Welcome words

Bernd NeuendorfDFB President

The UEFA EURO 2024 will be a European celebration of football. We will see exciting matches and experience a wonderful atmosphere in the stands and across the country. People from all continents will come to us to peacefully celebrate and support their teams. The fascination of our sport will be felt everywhere. Nevertheless, we also want to use this tournament to remember the dark sides of German history and reflect for a moment.

With the “Football and Remembrance” project, during the UEFA EURO 2024 we will commemorate the time of National Socialism and the many victims of German crimes. Six million Jews were cruelly murdered, especially in places in Eastern Europe. Millions of citizens of other countries suffered from the violence of the Nazis as prisoners of war, forced labourers or prisoners in concentration camps.

For many years, the DFB Cultural Foundation has been using a wide variety of initiatives to show that football can be a starting point for a living culture of remembrance. The focus of their projects and measures is the memory of the Jewish national player Julius Hirsch, who was murdered in Auschwitz-Birkenau in March 1943.

I am delighted that the DFB Cultural Foundation, together with its partners, has launched the “Football and Remembrance” programme on the occasion of the UEFA EURO 2024, which now also appeals to a European audience. I would particularly like to thank the many memorial and remembrance locations involved for their commitment. Together, we can help to ensure that the UEFA EURO 2024 sports festival also has a special impact on society.

Maram SternExecutive Vice President of the World Jewish Congress

It is an essential component of the work of the World Jewish Congress to secure the memory of the Holocaust sustainably. This is no easy task. Almost 80 years after the end of the war, we must find new ways to raise awareness of the continuing relevance of the memory of this crime. These paths must lead to finding points of contact in people’s everyday lives in order to awaken their interest in the history of National Socialism.

Sport offers extraordinary opportunities for this. The memory of the Jewish international player Julius Hirsch, who was murdered in Auschwitz in March 1943, has become a major focal point for the diverse activities of many clubs and fan projects in Germany’s football scene. In Germany we are seeing impressive participation from professional clubs in the #WeRemember campaign of the WJC, which reaches millions of people every year on International Holocaust Remembrance Day. Through their activities, the associations and football clubs not only reach a large and heterogeneous target group, they also use the topic of sport to create a connection between the victims of the Holocaust and the lives of those taking part in educational activities today.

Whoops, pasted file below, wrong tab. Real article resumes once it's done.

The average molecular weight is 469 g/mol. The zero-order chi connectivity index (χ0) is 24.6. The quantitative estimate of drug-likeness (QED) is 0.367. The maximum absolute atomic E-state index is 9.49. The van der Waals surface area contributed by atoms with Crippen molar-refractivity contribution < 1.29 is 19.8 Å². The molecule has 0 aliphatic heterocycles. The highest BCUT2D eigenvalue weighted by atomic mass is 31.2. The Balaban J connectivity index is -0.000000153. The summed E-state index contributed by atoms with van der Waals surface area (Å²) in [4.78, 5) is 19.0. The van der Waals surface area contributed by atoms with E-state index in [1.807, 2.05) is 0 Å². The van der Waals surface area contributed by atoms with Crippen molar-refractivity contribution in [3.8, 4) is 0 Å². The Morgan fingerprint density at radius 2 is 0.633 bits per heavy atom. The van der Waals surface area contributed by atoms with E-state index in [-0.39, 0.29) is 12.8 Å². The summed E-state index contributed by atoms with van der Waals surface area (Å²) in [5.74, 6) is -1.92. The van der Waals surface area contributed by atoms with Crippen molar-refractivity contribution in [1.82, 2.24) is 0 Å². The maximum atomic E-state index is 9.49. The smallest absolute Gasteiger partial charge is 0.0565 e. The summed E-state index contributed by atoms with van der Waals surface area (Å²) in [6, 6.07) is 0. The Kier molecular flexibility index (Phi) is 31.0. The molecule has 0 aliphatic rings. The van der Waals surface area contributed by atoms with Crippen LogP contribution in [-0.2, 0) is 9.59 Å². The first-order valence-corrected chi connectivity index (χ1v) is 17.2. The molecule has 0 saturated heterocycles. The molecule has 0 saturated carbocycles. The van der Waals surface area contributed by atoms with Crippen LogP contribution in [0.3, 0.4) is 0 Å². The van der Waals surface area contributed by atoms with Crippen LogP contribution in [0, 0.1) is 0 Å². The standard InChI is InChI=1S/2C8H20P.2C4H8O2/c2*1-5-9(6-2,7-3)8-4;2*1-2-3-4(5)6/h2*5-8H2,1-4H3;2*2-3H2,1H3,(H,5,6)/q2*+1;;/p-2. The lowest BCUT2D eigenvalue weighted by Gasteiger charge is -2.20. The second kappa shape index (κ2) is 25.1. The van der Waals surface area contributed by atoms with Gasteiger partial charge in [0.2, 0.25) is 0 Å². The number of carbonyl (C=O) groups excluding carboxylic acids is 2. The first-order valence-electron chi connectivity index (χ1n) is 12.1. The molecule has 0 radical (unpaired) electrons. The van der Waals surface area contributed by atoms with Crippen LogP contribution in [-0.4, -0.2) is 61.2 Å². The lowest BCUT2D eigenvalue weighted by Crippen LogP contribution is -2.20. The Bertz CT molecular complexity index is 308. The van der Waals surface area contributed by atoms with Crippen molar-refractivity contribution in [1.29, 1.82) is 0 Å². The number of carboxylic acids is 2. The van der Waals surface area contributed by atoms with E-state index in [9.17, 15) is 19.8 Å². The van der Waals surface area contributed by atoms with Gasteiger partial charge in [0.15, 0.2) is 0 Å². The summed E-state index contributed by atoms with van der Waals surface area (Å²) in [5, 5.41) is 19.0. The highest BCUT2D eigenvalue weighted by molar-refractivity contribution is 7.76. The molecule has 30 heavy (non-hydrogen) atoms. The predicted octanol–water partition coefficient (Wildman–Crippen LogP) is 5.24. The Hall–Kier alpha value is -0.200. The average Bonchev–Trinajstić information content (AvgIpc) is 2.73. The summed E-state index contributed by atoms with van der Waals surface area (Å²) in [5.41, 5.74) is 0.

With the connection to the subject, Jews are not presented as mere victims of the Holocaust, but as athletes, as officials in clubs, as people with dreams and passions that can be understood even 80 years later. The persecuted and murdered Jews of a city are commemorated under the colours of the local association. The motivation of its followers to contribute to remembrance stems from their identification with the city in which they live and in which they deal with the local dimension of anti-Jewish persecution. Both connections, through sport and through one’s own city, work regardless of whether families have lived in the respective place for one or ten generations.

I am delighted that the “Football and Remembrance” project is also using the UEFA EURO 2024 football tournament as an opportunity to use sport to get people interested in the history of National Socialism. I am very grateful to the DFB Cultural Foundation and the participating memorial sites for their commitment in developing the programmes and wish all the institutions many visitors from Germany and abroad. I am confident that we can continue to work on this project together in the future.

Olliver TietzManaging Director of the DFB Cultural Foundation

Since its founding in 2007, dealing with the history of National Socialism and its connections to football, in particular the memory of the Jewish victims of Nazi terror, has been one of the core tasks of the DFB Cultural Foundation.

To this end, we carry out or support scientific projects and, above all, mediation and educational work. This is linked to the commitment to integration, against anti-Semitism, racism and discrimination as well as the idea of unifying peoples, which in the context of UEFA EURO 2024 is particularly linked to the strengthening of the European idea. Experience shows that the medium of football can be used to reach and sensitise people to historical and political education topics, even on the fringes of major tournaments. At the European Championships in Poland and Ukraine in 2012 and in France in 2016, we experienced the interest of fans and football supporters in remembrance programmes.

We are very grateful that numerous memorial sites have joined our “Football and Remembrance” initiative on the occasion of the UEFA EURO 2024 in Germany and look forward to welcoming international guests as well as local visitors.

Photo: Mareen Meyer, Shahar Azran